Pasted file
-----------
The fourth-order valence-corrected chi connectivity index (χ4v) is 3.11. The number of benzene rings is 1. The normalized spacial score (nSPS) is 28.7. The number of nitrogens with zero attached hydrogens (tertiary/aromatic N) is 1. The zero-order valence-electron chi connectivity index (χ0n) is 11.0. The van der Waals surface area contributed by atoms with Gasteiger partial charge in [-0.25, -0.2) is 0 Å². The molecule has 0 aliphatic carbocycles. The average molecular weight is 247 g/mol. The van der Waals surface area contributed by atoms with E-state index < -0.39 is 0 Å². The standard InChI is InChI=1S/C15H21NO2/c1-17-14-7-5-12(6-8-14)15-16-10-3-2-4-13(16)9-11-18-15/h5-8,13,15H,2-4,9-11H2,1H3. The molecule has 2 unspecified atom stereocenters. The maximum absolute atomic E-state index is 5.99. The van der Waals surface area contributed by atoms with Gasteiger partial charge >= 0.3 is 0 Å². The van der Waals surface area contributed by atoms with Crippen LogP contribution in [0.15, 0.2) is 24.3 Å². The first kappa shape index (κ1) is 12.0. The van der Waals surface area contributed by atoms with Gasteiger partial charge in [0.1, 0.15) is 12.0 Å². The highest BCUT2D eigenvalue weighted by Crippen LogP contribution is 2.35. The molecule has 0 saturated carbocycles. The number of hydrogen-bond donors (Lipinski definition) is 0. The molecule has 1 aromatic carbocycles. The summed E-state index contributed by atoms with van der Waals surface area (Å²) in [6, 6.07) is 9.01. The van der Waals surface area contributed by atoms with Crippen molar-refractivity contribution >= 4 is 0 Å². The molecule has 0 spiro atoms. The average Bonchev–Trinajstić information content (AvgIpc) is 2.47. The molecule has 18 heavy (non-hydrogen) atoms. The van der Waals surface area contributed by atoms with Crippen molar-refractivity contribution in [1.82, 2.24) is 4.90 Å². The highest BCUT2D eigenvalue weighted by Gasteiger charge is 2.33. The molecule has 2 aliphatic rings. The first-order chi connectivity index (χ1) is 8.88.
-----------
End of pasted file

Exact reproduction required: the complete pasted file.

The fourth-order valence-corrected chi connectivity index (χ4v) is 3.11. The number of benzene rings is 1. The normalized spacial score (nSPS) is 28.7. The number of nitrogens with zero attached hydrogens (tertiary/aromatic N) is 1. The zero-order valence-electron chi connectivity index (χ0n) is 11.0. The van der Waals surface area contributed by atoms with Gasteiger partial charge in [-0.25, -0.2) is 0 Å². The molecule has 0 aliphatic carbocycles. The average molecular weight is 247 g/mol. The van der Waals surface area contributed by atoms with E-state index < -0.39 is 0 Å². The standard InChI is InChI=1S/C15H21NO2/c1-17-14-7-5-12(6-8-14)15-16-10-3-2-4-13(16)9-11-18-15/h5-8,13,15H,2-4,9-11H2,1H3. The molecule has 2 unspecified atom stereocenters. The maximum absolute atomic E-state index is 5.99. The van der Waals surface area contributed by atoms with Gasteiger partial charge >= 0.3 is 0 Å². The van der Waals surface area contributed by atoms with Crippen LogP contribution in [0.15, 0.2) is 24.3 Å². The first kappa shape index (κ1) is 12.0. The van der Waals surface area contributed by atoms with Gasteiger partial charge in [0.1, 0.15) is 12.0 Å². The highest BCUT2D eigenvalue weighted by Crippen LogP contribution is 2.35. The molecule has 0 saturated carbocycles. The number of hydrogen-bond donors (Lipinski definition) is 0. The molecule has 1 aromatic carbocycles. The summed E-state index contributed by atoms with van der Waals surface area (Å²) in [6, 6.07) is 9.01. The van der Waals surface area contributed by atoms with Crippen molar-refractivity contribution >= 4 is 0 Å². The molecule has 0 spiro atoms. The average Bonchev–Trinajstić information content (AvgIpc) is 2.47. The molecule has 18 heavy (non-hydrogen) atoms. The van der Waals surface area contributed by atoms with Crippen molar-refractivity contribution in [1.82, 2.24) is 4.90 Å². The highest BCUT2D eigenvalue weighted by Gasteiger charge is 2.33. The molecule has 2 aliphatic rings. The first-order chi connectivity index (χ1) is 8.88.